The satirical play based on the drug company executive-turned-national troll is returning to New York this spring for an Off-Broadway run — set to end right before the start of Shkreli's real-life criminal trial on securities fraud charges.
The scathing portrayal of the flippant pharma bro' premiered last summer for a limited, Off-Off-Broadway run as part of a Manhattan film festival.
The show played six performances to sold-out, albeit small, audiences, which included some unamused friends of Shkreli.
The musical at the time was entitled, somewhat laboriously, "Martin Shkreli's Game: How Bill Murray Joined the Wu-Tang Clan."
The new iteration's title gets to the point quicker: "Pharma Bro: An American Douchical!"
But the show, set to run from May 11 to June 18 at the Players Theater in Greenwich Village, still features a bizarre imagining of an internet rumor that spread about Shkreli, as well as references to the many bizarre things about the online provocateur that happen to be true.
The rumor claimed that the actor Bill Murray was somehow legally empowered to steal back for the hip-hop group Wu-Tang Clan a single-copy album, "Once Upon a Time in Shaolin," that they had sold to Shkreli for $2 million, only to have second thoughts about doing so.
When the musical was announced last year, and after it premiered, "it got so much attention that it seemed viable for a larger run," said Lauren Gundrum, who wrote the show's book and lyrics.
"I think we were kind of surprised that it picked up so much steam in the first place," Gundrum said.
Fueling that attention was widespread media coverage about Shkreli's raising the price of an AIDS drug from $13.50 per pill to $750 — as well as of his indictment on charges of ripping off a drug company he founded out of millions of dollars to pay off investors he was accused of defrauding at his hedge fund.
When the Players Theater offered a chance for the show to return during a block of dates that would lead up to Shkreli's trial in late June, "we jumped on it," said Joel Esher, who wrote music and some of the lyrics for the show.
Reprising his depiction of a gleefully spiteful and maniacal Shkreli will be the actor Patrick Swailes Caldwell, whose memorable lines include "I'm filthy f----- rich, and I do whatever the f--- I want to do!"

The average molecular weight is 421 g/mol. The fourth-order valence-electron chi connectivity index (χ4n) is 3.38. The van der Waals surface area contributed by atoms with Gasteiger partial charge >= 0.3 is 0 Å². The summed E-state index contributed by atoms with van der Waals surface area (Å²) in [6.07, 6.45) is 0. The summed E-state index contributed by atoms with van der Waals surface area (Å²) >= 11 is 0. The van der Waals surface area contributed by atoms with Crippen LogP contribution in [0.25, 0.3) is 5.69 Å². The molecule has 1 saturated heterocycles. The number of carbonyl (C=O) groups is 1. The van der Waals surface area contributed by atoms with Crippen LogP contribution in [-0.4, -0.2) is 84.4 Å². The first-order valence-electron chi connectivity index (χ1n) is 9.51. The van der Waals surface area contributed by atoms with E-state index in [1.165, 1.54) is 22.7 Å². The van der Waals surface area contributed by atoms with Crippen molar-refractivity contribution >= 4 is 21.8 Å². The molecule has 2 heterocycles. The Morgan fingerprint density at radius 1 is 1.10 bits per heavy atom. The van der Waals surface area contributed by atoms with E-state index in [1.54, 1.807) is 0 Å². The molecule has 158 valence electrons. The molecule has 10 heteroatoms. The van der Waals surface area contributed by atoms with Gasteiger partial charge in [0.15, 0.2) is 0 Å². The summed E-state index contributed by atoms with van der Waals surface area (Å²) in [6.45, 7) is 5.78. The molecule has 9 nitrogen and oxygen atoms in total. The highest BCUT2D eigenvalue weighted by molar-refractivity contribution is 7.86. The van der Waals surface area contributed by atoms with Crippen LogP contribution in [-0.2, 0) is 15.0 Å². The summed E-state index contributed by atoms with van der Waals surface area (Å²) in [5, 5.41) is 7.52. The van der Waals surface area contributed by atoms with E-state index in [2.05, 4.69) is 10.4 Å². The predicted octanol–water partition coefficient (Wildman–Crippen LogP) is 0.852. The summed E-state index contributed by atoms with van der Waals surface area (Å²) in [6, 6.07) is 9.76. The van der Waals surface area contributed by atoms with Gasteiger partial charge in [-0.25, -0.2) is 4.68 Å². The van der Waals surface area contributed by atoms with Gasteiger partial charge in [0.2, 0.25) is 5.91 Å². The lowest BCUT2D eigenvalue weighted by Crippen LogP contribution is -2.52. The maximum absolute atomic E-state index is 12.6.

"We thought he did an amazing job of capturing the essence of Shkreli, and bringing it to the stage in a very comic-book, over-the-top way," Esher said of Caldwell.
Caldwell's research for the role included eyeballing Shkreli in person at a court hearing last year.
"Also, he can ride a hoverboard, which is pretty cool," Esher said. Caldwell uses the device to glide around onstage.
Some other cast members from the prior run will also return.
The show will add a new element to act as "sort of like a Greek chorus" for the story, a group of news reporters who will "very intentionally inject things that aren't part of the real-life narrative," Esher said.
That might please Shkreli, 33, who has a deep disdain for the media.
Shkreli, who has pleaded not guilty to the criminal charges and claims he committed no wrongdoing, passed on offers to attend the show last summer.
But he used his then-favorite social media tool Twitter to send Gundrum a message on the night of the premiere.
"Heard the play sucked. Sorry that you are liberal and poor," Shkreli wrote her.
CNBC can't link to that actual tweet because Shkreli's Twitter account was suspended earlier this year for his harassment of a female journalist in a series of tweets.
Asked if the offer still stood for Shkreli to attend one of the upcoming 28 performances, Gundrum laughed and said, "Oh yeah, always."
"We'll comp him and a guest," Esher said.
"Many guests," Gundrum added.